Java Switch Case Statements

The Java Switch case statement is a type of conditional statement. Switch statement contains several conditions. Each condition has a block of code. Switch Statement will execute the code block for the matched condition. Unlike if statement, the Switch statements checks the equality of the matched values. It is preferable to use switch statements for discrete values.



Datatypes supported by Switch Statements

In switch statements the following datatypes are supported.

  • Primitive datatypes – byte, short, int, long
  • Wrapper datatypes classes – Byte, Short, Integer, Long
  • String Class
  • Enum types


Switch Statements

Below is the syntax for the Java Switch statement. The Switch statement contains multiple conditions. If there is no matching condition, the default block will be executed. Each code block should end with a break statement. Otherwise, the next code block will be executed.

Syntax

switch (value) {
case data1:
   block of code 1 ...
   break;
case data2:
   block of code 2 ...
   break;
.........
.........
case data-n:
   block of code n ...
   break;
default :
   block of code for default ...
}

Example

package com.yawintutor;

public class SwitchWithBreak {
	public static void main(String[] args) {
		int day = 4;

		System.out.print("Day of the week for the value " + day + " is ");

		switch (day) {
		case 1:
			System.out.println("Sunday");
			break;
		case 2:
			System.out.println("Monday");
			break;
		case 3:
			System.out.println("Tuesday");
			break;
		case 4:
			System.out.println("Wednesday");
			break;
		case 5:
			System.out.println("Thursday");
			break;
		case 6:
			System.out.println("Friday");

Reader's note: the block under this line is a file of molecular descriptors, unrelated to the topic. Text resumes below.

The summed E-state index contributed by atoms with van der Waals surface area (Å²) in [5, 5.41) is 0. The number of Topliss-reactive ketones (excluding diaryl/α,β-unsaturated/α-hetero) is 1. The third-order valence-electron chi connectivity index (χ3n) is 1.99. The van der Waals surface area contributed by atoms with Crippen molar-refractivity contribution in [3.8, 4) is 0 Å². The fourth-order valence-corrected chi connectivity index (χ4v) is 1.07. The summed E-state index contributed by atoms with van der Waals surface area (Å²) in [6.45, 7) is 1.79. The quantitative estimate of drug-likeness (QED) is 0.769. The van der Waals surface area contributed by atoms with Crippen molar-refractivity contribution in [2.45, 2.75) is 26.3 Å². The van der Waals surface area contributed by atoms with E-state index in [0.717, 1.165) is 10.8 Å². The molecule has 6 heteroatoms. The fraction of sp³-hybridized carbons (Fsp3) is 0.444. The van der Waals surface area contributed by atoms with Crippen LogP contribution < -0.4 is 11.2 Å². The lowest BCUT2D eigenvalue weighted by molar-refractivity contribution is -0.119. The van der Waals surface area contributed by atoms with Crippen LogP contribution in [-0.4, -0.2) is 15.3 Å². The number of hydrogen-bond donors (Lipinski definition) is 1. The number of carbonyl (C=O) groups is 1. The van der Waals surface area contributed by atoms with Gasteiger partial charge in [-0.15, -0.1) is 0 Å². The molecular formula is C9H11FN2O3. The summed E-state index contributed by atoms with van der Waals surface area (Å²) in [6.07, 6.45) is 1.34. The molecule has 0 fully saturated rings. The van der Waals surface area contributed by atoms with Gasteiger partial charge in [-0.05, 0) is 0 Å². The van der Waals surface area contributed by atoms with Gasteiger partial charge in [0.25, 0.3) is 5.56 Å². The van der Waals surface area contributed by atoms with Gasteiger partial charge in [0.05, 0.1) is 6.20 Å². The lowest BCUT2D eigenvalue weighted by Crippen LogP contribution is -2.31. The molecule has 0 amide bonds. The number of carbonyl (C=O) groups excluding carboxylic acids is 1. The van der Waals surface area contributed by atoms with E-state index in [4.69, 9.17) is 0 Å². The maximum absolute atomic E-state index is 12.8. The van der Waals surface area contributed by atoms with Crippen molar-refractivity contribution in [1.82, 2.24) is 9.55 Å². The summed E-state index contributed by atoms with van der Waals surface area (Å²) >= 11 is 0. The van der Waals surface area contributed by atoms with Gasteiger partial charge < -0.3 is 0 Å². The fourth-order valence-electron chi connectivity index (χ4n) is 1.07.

break;
		case 7:
			System.out.println("Saturday");
			break;
		default:
			System.out.println("Invalid value entered");
			break;
		}
	}
}

Output

Day of the week for the value 4 is Wednesday


Switch Statements without break

Switch statement executes code blocks followed by a matched block. If there is no break statement at the end of the code block, it will continue to the next code block and so on. Below example shows how Switch statement works without break statement.

package com.yawintutor;

public class SwitchWithoutBreak {
	public static void main(String[] args) {
		int day = 4;

		System.out.print("Day of the week for the value " + day + " is ");

		switch (day) {
		case 1:
			System.out.println("Sunday");

		case 2:
			System.out.println("Monday");

		case 3:
			System.out.println("Tuesday");

		case 4:
			System.out.println("Wednesday");

		case 5:
			System.out.println("Thursday");

		case 6:
			System.out.println("Friday");

		case 7:
			System.out.println("Saturday");

		default:
			System.out.println("Invalid value entered");

		}
	}
}

Output

Day of the week for the value 4 is Wednesday
Thursday
Friday
Saturday
Invalid value entered


Switch Statements with Wrapper Classes

The following example shows how to use Wrapper classes in a Java Switch Statements.

package com.yawintutor;

public class SwitchWithWrapper {
	public static void main(String[] args) {
		Integer day = new Integer(4);

		System.out.print("Day of the week for the value " + day + " is ");

		switch (day) {
		case 1:
			System.out.println("Sunday");
			break;
		case 2:
			System.out.println("Monday");
			break;